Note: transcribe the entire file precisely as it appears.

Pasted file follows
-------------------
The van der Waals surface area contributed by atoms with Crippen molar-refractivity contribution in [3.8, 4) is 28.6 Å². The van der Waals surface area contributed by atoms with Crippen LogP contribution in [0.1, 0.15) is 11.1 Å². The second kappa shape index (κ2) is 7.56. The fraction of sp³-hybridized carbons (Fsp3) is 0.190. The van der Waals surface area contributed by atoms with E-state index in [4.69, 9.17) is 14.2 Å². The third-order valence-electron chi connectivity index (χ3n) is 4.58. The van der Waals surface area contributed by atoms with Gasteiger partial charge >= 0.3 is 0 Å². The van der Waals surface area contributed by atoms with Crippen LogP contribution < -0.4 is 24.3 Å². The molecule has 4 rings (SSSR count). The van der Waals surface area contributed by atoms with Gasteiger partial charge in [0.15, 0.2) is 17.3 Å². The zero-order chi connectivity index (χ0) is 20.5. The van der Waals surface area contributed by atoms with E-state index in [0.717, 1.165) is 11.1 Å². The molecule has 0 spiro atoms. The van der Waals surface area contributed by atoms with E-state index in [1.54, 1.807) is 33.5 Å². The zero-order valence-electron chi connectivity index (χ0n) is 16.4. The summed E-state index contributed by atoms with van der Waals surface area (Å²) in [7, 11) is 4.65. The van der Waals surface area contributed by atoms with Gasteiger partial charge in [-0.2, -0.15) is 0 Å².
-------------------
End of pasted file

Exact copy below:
The van der Waals surface area contributed by atoms with Crippen molar-refractivity contribution in [3.8, 4) is 28.6 Å². The van der Waals surface area contributed by atoms with Crippen LogP contribution in [0.1, 0.15) is 11.1 Å². The second kappa shape index (κ2) is 7.56. The fraction of sp³-hybridized carbons (Fsp3) is 0.190. The van der Waals surface area contributed by atoms with E-state index in [4.69, 9.17) is 14.2 Å². The third-order valence-electron chi connectivity index (χ3n) is 4.58. The van der Waals surface area contributed by atoms with Gasteiger partial charge >= 0.3 is 0 Å². The van der Waals surface area contributed by atoms with Crippen LogP contribution < -0.4 is 24.3 Å². The molecule has 4 rings (SSSR count). The van der Waals surface area contributed by atoms with Gasteiger partial charge in [0.15, 0.2) is 17.3 Å². The zero-order chi connectivity index (χ0) is 20.5. The van der Waals surface area contributed by atoms with E-state index in [0.717, 1.165) is 11.1 Å². The molecule has 0 spiro atoms. The van der Waals surface area contributed by atoms with E-state index in [1.54, 1.807) is 33.5 Å². The zero-order valence-electron chi connectivity index (χ0n) is 16.4. The summed E-state index contributed by atoms with van der Waals surface area (Å²) in [7, 11) is 4.65. The van der Waals surface area contributed by atoms with Gasteiger partial charge in [-0.2, -0.15) is 0 Å².